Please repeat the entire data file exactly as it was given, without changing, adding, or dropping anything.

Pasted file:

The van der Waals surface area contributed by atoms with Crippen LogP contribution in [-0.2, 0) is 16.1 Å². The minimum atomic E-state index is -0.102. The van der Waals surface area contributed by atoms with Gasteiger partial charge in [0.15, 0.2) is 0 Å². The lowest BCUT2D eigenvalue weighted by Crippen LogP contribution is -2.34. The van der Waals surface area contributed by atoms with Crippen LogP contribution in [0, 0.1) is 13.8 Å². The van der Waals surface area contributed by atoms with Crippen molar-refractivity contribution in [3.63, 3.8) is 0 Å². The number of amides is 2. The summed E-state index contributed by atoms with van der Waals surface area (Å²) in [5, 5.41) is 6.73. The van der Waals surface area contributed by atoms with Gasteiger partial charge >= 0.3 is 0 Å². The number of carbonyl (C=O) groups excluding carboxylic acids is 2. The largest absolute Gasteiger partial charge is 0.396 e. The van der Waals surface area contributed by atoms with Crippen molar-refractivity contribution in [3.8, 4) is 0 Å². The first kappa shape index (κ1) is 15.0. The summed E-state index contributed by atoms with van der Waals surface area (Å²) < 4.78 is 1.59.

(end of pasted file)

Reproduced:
The van der Waals surface area contributed by atoms with Crippen LogP contribution in [-0.2, 0) is 16.1 Å². The minimum atomic E-state index is -0.102. The van der Waals surface area contributed by atoms with Gasteiger partial charge in [0.15, 0.2) is 0 Å². The lowest BCUT2D eigenvalue weighted by Crippen LogP contribution is -2.34. The van der Waals surface area contributed by atoms with Crippen LogP contribution in [0, 0.1) is 13.8 Å². The van der Waals surface area contributed by atoms with Crippen molar-refractivity contribution in [3.63, 3.8) is 0 Å². The number of amides is 2. The summed E-state index contributed by atoms with van der Waals surface area (Å²) in [5, 5.41) is 6.73. The van der Waals surface area contributed by atoms with Gasteiger partial charge >= 0.3 is 0 Å². The number of carbonyl (C=O) groups excluding carboxylic acids is 2. The largest absolute Gasteiger partial charge is 0.396 e. The van der Waals surface area contributed by atoms with Crippen molar-refractivity contribution in [3.8, 4) is 0 Å². The first kappa shape index (κ1) is 15.0. The summed E-state index contributed by atoms with van der Waals surface area (Å²) < 4.78 is 1.59.